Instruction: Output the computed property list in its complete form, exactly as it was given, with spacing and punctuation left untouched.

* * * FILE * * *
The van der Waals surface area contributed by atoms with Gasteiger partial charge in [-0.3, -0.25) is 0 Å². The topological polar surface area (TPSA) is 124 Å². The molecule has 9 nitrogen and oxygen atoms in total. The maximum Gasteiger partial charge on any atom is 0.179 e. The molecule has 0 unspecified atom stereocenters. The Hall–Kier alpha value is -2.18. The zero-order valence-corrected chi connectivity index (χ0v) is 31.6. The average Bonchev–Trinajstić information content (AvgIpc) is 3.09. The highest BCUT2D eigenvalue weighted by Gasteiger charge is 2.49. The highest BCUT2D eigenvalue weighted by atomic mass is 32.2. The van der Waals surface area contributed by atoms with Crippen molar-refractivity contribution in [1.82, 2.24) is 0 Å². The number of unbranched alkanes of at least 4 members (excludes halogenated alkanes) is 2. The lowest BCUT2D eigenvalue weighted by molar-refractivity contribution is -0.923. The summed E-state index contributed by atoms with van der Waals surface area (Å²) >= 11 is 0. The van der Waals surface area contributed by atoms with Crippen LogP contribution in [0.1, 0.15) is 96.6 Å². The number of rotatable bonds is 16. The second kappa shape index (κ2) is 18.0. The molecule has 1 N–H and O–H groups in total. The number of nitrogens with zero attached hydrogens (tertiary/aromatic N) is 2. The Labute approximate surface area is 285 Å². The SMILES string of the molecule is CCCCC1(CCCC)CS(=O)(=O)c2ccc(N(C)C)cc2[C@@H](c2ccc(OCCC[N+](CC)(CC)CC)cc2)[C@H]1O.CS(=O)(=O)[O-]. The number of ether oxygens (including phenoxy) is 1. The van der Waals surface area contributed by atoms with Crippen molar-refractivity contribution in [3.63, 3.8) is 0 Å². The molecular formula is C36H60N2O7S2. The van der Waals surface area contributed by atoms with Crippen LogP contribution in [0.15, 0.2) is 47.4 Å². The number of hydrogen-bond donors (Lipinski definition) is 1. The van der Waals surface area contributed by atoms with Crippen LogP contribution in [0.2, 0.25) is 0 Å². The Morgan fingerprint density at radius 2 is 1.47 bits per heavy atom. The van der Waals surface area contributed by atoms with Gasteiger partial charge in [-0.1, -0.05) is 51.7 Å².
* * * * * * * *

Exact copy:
The van der Waals surface area contributed by atoms with Gasteiger partial charge in [-0.3, -0.25) is 0 Å². The topological polar surface area (TPSA) is 124 Å². The molecule has 9 nitrogen and oxygen atoms in total. The maximum Gasteiger partial charge on any atom is 0.179 e. The molecule has 0 unspecified atom stereocenters. The Hall–Kier alpha value is -2.18. The zero-order valence-corrected chi connectivity index (χ0v) is 31.6. The average Bonchev–Trinajstić information content (AvgIpc) is 3.09. The highest BCUT2D eigenvalue weighted by Gasteiger charge is 2.49. The highest BCUT2D eigenvalue weighted by atomic mass is 32.2. The van der Waals surface area contributed by atoms with Crippen molar-refractivity contribution in [1.82, 2.24) is 0 Å². The number of unbranched alkanes of at least 4 members (excludes halogenated alkanes) is 2. The lowest BCUT2D eigenvalue weighted by molar-refractivity contribution is -0.923. The summed E-state index contributed by atoms with van der Waals surface area (Å²) >= 11 is 0. The van der Waals surface area contributed by atoms with Crippen LogP contribution in [0.1, 0.15) is 96.6 Å². The number of rotatable bonds is 16. The second kappa shape index (κ2) is 18.0. The molecule has 1 N–H and O–H groups in total. The number of nitrogens with zero attached hydrogens (tertiary/aromatic N) is 2. The Labute approximate surface area is 285 Å². The SMILES string of the molecule is CCCCC1(CCCC)CS(=O)(=O)c2ccc(N(C)C)cc2[C@@H](c2ccc(OCCC[N+](CC)(CC)CC)cc2)[C@H]1O.CS(=O)(=O)[O-]. The number of ether oxygens (including phenoxy) is 1. The van der Waals surface area contributed by atoms with Crippen molar-refractivity contribution in [3.63, 3.8) is 0 Å². The molecular formula is C36H60N2O7S2. The van der Waals surface area contributed by atoms with Crippen LogP contribution in [0.15, 0.2) is 47.4 Å². The number of hydrogen-bond donors (Lipinski definition) is 1. The van der Waals surface area contributed by atoms with Crippen LogP contribution in [0.2, 0.25) is 0 Å². The Morgan fingerprint density at radius 2 is 1.47 bits per heavy atom. The van der Waals surface area contributed by atoms with Gasteiger partial charge in [-0.1, -0.05) is 51.7 Å².